An excavation at a site in South Africa has unearthed the 190-million-year-old dinosaur nesting site of the prosauropod dinosaur Massospondylus – revealing significant clues about the evolution of complex reproductive behaviour in early dinosaurs.
A new study, entitled Oldest known dinosaurian nesting site and reproductive biology of the Early Jurassic sauropodomorph Massospondylus and published in the prestigious international journal Proceedings of the National Academy of Sciences (PNAS), was led by Canadian palaeontologist Prof. Robert Reisz, a professor of biology at the University of Toronto at Mississauga, and co-authored by Drs. Hans-Dieter Sues (Smithsonian Institute, USA), Eric Roberts (James Cook University, Australia), and Adam Yates (Bernard Price Institute (BPI) for Palaeontological Research at Wits).
The study reveals clutches of eggs, many with embryos, as well as tiny dinosaur footprints, providing the oldest known evidence that the hatchlings remained at the nesting site long enough to at least double in size.
Prof. Bruce Rubidge, Director of the BPI at Wits, says: “This research project, which has been ongoing since 2005 continues to produce groundbreaking results and excavations continue. First it was the oldest dinosaur eggs and embryos, now it is the oldest evidence of dinosaur nesting behaviour.”
The authors say the newly unearthed dinosaur nesting ground is more than 100 million years older than previously known nesting sites.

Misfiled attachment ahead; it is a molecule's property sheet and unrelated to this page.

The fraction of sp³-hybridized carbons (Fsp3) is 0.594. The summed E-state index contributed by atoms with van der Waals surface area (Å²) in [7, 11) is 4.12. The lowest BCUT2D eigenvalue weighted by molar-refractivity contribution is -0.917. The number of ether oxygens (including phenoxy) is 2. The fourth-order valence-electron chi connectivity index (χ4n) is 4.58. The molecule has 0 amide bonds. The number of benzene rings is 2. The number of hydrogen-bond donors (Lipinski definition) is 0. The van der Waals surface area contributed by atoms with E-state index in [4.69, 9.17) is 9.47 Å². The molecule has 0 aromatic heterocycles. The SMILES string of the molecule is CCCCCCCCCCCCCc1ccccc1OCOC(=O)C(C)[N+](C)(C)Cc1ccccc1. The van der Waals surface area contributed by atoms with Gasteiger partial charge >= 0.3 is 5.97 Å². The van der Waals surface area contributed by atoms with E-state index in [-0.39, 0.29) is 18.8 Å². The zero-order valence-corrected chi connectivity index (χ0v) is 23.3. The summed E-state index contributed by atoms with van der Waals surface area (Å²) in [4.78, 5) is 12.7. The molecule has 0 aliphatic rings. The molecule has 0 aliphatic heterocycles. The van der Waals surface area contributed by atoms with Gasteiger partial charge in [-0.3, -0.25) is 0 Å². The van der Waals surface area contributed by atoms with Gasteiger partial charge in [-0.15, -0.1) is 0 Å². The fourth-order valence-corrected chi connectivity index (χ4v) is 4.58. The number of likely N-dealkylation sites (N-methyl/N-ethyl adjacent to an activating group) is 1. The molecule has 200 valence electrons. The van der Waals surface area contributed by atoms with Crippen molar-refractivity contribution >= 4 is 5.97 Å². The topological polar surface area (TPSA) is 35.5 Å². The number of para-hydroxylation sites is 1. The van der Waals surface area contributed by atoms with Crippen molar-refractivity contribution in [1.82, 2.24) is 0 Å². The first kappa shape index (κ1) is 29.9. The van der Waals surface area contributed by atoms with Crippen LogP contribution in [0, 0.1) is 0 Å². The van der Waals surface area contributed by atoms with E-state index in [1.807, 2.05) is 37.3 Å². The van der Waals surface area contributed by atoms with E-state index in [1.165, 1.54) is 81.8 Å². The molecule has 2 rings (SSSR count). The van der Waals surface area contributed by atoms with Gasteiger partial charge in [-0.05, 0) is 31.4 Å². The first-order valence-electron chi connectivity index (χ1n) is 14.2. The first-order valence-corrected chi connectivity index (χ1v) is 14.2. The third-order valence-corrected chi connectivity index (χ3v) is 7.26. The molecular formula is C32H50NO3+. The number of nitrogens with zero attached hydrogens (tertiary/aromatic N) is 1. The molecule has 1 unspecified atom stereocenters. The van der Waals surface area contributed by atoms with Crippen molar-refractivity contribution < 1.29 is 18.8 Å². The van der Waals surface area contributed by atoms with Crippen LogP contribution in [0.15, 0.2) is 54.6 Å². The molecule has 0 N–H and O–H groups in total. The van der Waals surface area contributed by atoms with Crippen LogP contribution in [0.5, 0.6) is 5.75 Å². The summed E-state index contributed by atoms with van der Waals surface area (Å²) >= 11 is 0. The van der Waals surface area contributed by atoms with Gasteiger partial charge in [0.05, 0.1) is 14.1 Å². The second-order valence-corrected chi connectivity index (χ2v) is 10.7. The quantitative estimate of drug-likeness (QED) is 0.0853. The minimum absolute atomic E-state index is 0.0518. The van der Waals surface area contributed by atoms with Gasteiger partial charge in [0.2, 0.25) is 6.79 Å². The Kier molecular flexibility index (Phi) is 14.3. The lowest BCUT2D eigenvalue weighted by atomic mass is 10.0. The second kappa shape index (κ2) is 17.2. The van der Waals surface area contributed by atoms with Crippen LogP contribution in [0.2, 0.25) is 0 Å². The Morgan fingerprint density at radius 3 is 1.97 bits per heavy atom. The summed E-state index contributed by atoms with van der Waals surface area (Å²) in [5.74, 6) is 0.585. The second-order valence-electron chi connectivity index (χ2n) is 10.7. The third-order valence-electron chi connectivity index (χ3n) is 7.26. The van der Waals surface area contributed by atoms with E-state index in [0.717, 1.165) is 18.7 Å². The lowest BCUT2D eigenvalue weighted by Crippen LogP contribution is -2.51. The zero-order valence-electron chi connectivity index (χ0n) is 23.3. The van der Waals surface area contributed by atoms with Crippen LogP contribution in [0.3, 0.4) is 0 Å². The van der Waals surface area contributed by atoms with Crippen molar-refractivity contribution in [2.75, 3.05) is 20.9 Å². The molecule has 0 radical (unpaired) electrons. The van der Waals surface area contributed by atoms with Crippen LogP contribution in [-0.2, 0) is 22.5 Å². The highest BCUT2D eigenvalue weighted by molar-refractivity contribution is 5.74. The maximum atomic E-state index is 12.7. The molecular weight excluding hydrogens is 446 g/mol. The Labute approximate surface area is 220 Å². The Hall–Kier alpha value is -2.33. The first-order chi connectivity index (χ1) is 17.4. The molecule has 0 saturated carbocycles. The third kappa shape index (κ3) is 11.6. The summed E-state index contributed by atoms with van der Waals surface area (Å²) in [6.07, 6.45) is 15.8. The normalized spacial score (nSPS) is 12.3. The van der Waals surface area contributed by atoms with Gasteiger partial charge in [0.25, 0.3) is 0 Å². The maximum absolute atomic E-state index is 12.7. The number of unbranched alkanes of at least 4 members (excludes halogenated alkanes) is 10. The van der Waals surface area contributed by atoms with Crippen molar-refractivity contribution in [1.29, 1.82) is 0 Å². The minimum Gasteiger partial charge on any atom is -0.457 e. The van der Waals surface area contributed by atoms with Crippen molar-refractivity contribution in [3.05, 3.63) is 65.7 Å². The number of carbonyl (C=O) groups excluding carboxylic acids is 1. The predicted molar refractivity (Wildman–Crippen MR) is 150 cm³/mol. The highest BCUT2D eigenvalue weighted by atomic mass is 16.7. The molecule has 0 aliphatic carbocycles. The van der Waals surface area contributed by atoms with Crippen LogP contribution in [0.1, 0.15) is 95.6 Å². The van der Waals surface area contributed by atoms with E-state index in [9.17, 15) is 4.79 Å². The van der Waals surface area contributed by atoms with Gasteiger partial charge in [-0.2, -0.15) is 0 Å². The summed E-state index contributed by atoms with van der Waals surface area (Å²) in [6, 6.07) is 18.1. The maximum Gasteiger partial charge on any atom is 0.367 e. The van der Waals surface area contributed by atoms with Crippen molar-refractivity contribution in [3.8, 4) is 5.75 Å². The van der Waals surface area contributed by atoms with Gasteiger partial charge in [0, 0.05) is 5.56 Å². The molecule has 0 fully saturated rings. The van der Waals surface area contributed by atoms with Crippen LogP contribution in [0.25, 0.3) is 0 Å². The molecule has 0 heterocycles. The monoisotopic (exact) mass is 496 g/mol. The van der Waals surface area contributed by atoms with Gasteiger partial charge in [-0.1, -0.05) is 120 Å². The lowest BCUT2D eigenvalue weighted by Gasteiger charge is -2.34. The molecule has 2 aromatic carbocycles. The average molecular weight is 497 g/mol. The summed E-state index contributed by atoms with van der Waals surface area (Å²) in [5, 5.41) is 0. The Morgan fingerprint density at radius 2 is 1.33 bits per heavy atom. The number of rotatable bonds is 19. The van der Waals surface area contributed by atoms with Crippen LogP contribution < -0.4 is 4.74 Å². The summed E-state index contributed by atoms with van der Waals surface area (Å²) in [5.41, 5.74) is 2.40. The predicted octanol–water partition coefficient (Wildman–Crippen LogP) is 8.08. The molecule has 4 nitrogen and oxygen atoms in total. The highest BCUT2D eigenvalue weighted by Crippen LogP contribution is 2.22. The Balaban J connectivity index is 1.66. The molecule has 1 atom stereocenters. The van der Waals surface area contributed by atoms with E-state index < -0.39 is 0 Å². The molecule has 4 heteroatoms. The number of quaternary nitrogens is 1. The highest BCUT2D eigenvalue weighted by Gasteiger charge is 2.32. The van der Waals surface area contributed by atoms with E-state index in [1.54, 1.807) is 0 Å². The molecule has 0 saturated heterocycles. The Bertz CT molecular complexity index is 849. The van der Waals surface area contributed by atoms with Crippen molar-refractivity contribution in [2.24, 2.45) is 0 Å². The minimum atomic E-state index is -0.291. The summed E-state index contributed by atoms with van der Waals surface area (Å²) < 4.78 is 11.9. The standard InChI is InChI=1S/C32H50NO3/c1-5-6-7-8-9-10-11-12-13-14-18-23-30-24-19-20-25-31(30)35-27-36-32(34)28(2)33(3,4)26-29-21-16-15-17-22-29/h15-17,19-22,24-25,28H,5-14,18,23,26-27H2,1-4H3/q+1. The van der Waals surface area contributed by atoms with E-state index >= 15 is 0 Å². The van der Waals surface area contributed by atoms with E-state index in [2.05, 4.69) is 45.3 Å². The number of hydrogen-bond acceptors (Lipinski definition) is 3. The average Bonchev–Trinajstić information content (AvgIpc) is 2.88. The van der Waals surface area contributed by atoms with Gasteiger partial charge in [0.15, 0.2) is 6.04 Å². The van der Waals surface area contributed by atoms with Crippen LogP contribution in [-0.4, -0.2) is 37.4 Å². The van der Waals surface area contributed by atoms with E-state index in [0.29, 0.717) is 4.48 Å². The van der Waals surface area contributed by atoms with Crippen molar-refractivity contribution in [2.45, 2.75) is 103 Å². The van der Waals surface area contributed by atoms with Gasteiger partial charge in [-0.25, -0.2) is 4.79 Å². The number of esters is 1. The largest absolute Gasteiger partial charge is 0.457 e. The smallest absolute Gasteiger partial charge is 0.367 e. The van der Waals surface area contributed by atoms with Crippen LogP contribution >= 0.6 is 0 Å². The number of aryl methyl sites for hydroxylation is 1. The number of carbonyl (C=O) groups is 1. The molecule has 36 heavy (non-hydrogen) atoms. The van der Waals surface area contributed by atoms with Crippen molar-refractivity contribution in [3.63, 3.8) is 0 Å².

At least ten nests have been discovered at several levels at this site, each with up to 34 round eggs in tightly clustered clutches. The distribution of the nests in the sediments indicate that these early dinosaurs returned repeatedly (nesting site fidelity) to this site, and likely assembled in groups (colonial nesting) to lay their eggs, the oldest known evidence of such behaviour in the fossil record.
The large size of the mother, at six metres in length, the small size of the eggs, about six to seven centimetres in diameter, and the highly organised nature of the nest, suggest that the mother may have arranged them carefully after she laid them.
“The eggs, embryos, and nests come from the rocks of a nearly vertical road cut only 25 metres long,” says Reisz. “Even so, we found ten nests, suggesting that there are a lot more nests in the cliff, still covered by tons of rock. We predict that many more nests will be eroded out in time, as natural weathering processes continue.”
The fossils were found in sedimentary rocks from the Early Jurassic Period in the Golden Gate Highlands National Park in South Africa. This site has previously yielded the oldest known embryos belonging to Massospondylus, a relative of the giant, long-necked sauropods of the Jurassic and Cretaceous periods.
“Even though the fossil record of dinosaurs is extensive, we actually have very little fossil information about their reproductive biology, particularly for early dinosaurs,” says David Evans, a University of Toronto at Mississauga alumnus and a curator of Vertebrate Palaeontology at the Royal Ontario Museum.
“This amazing series of 190 million year old nests gives us the first detailed look at dinosaur reproduction early in their evolutionary history, and documents the antiquity of nesting strategies that are only known much later in the dinosaur record,” says Evans.
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